Microorganisms are ubiquitous in nature. They can be found almost everywhere in soil, water, air, and even flora and fauna. On bats and birds, microorganisms are also common because of the guano that are produced by these flying animals.

Guano is nutrient-rich because it harbors diverse assemblages of microorganisms. When guano accumulates in an area, it can provide sustenance to other organisms such as minute insects that are food of bigger predators. Aside from serving a big part in the ecological balance of environments such as karsts, guano, when extracted from caves can serve as organic fertilizer.

In the Philippines, there is a dearth of information on the beneficial and harmful effects, as well as ecological importance, of guano because only a handful of Filipino scientists have focused their researches on cave microbes. Dr. Marian P. De Leon, Curator for food and cave microbes and extremophiles in the UPLB Museum of Natural History's Microbial Culture Collection is one of those few scientists.

"I have been fascinated and curious about the expanse of knowledge that can be discovered in extreme, biodiverse sites like caves," Dr. De Leon shares.

As part of a fieldwork for a cave ecology course at the University of the Philippines Los Baños which was done in the province of Pangasinan in 2015, Dr. De Leon observed that Cabalyorisa Cave, a limestone cave in Mabini town was home to thousands of bats that produced mounds and mounds of guano.

"It was a very interesting site which, at that time, I considered very diverse and potential source of microorganisms particularly that of bacteria," she recalls.

The one-year postdoctoral fellowship granted to Dr. De Leon in 2015 by the DA-BAR and UP-NSRI allowed her to work on the bacterial diversity of bat guano from Cabalyorisa Cave, Mabini, Pangasinan using metagenomics.

The resulting paper published in PLOS One last July 2018 (https://doi.org/10.1371/journal.pone.0200095) was the first report on bacterial metagenome of guano from a cave in the country.

"The study can serve as reference to future studies specially that we have already established the protocol for collecting samples and analyzing the metagenome especially in extreme ecosystems such as caves," Dr. De Leon emphasized.

However, Dr. De Leon cautions people interested in collecting guano from caves for whatever purpose. "There are also potentially pathogenic bacteria in guano, as shown by part of our results, that pose health hazards to tourists, researchers and guano harvesters alike," she explained.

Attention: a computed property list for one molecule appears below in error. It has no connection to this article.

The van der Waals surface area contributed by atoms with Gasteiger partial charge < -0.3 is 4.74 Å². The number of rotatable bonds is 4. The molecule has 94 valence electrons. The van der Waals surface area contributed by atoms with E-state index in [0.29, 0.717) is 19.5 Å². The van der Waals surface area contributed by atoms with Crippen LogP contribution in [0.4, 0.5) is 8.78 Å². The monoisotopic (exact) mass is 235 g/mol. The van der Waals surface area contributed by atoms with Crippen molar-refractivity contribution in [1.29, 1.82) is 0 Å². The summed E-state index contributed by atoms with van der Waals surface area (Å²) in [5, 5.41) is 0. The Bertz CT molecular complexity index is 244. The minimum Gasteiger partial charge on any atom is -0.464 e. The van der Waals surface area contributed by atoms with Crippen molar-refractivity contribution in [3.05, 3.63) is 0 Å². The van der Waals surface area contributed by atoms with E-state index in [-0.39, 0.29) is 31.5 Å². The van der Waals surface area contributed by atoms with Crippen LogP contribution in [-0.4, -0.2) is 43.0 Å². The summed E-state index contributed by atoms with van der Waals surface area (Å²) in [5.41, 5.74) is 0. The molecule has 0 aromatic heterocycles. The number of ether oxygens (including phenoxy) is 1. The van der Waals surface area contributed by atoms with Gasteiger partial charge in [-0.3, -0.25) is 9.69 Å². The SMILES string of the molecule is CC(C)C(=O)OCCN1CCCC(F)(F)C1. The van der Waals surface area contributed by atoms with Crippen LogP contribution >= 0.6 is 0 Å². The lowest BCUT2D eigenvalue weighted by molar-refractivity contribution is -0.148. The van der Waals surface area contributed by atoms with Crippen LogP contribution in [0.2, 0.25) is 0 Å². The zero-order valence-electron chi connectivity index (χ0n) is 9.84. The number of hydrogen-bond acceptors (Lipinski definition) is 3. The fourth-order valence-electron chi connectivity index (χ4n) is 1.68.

Some pathogenic bacteria can cause diseases such as gastroenteritis, respiratory and skin infections. What is further alarming is that some of the bacteria profiled from the guano were antibiotic-resistant. Dr. De Leon however said that infection by these bacteria can be avoided and prevented by proper precautions when visiting caves, and especially, during the process of getting samples.

But on a more important note, the study has "stirred scientific interest for possibilities of isolating and characterizing novel bacteria with multiple functions for production of antibiotics and enzymes."

Examples of novel bacteria that has been discovered in Cabalyorisa Cave are Streptomyces sp. strains AC1-42T and AC1-42W. Recently published in Microbiology Resource Announcements of the American Society for Microbiology (https://doi.org/10.1128/MRA.00904-18), the near-complete genome sequences of these two Streptomyces strains were determined by Dr. De Leon and her co-researchers from the Philippines, Korea, Spain and Canada.

The Philippines has more than 2,000 caves and only a small percentage of this is explored. "Our caves are rich resources of potential microorganisms of industrial and biotechnological importance," Dr. De Leon shared.

According to their paper, both strains showed antagonistic activity against Bacillus subtilis subsp. subtilis KCTC 3135T. More than that, Dr. De Leon's team reported that the sequences may be used for "genome-assisted discovery of novel bioactive secondary metabolites with potential antibacterial, antitumor, or antiviral properties."

The whole-genome sequences of Streptomyces sp. strains AC1- 42T and AC1-42W have been deposited in DDBJ/ENA/GenBank under the accession numbers QKWX00000000 and QKWY00000000, respectively. Currently, it is also being phenotypically characterized.


Image courtesy of Balincaguin Conservancy whose members accompanied Dr. De Leon during her collection trips in Cabalyorisa Cave in 2016.


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